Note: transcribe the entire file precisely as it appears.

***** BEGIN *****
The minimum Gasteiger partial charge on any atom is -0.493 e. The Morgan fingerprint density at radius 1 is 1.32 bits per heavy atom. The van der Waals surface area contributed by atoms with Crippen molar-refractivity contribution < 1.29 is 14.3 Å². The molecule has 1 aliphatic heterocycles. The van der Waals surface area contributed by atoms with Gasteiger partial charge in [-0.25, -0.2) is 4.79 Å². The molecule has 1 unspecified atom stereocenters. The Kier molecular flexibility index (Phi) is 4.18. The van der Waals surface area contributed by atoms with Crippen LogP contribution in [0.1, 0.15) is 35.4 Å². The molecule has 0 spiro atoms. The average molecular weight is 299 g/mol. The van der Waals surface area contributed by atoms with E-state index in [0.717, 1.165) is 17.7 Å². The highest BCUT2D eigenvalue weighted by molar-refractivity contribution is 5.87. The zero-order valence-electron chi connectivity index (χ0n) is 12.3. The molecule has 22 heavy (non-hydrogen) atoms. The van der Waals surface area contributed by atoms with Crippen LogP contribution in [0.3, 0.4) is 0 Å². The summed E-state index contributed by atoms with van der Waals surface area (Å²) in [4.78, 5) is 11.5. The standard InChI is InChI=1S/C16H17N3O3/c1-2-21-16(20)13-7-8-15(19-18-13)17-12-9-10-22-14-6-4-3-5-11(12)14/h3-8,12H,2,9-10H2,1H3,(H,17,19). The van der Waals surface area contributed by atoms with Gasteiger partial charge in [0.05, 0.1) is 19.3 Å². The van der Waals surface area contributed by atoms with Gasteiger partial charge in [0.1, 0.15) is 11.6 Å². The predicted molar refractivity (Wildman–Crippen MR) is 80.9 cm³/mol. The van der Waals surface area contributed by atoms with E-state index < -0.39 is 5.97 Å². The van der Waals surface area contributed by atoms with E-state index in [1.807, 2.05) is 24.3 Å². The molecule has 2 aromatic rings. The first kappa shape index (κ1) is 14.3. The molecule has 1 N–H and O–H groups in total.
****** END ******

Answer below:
The minimum Gasteiger partial charge on any atom is -0.493 e. The Morgan fingerprint density at radius 1 is 1.32 bits per heavy atom. The van der Waals surface area contributed by atoms with Crippen molar-refractivity contribution < 1.29 is 14.3 Å². The molecule has 1 aliphatic heterocycles. The van der Waals surface area contributed by atoms with Gasteiger partial charge in [-0.25, -0.2) is 4.79 Å². The molecule has 1 unspecified atom stereocenters. The Kier molecular flexibility index (Phi) is 4.18. The van der Waals surface area contributed by atoms with Crippen LogP contribution in [0.1, 0.15) is 35.4 Å². The molecule has 0 spiro atoms. The average molecular weight is 299 g/mol. The van der Waals surface area contributed by atoms with E-state index in [0.717, 1.165) is 17.7 Å². The highest BCUT2D eigenvalue weighted by molar-refractivity contribution is 5.87. The zero-order valence-electron chi connectivity index (χ0n) is 12.3. The molecule has 22 heavy (non-hydrogen) atoms. The van der Waals surface area contributed by atoms with Crippen LogP contribution in [0.3, 0.4) is 0 Å². The summed E-state index contributed by atoms with van der Waals surface area (Å²) in [4.78, 5) is 11.5. The standard InChI is InChI=1S/C16H17N3O3/c1-2-21-16(20)13-7-8-15(19-18-13)17-12-9-10-22-14-6-4-3-5-11(12)14/h3-8,12H,2,9-10H2,1H3,(H,17,19). The van der Waals surface area contributed by atoms with Gasteiger partial charge in [0.05, 0.1) is 19.3 Å². The van der Waals surface area contributed by atoms with Gasteiger partial charge in [0.1, 0.15) is 11.6 Å². The predicted molar refractivity (Wildman–Crippen MR) is 80.9 cm³/mol. The van der Waals surface area contributed by atoms with E-state index < -0.39 is 5.97 Å². The van der Waals surface area contributed by atoms with E-state index in [1.807, 2.05) is 24.3 Å². The molecule has 2 aromatic rings. The first kappa shape index (κ1) is 14.3. The molecule has 1 N–H and O–H groups in total.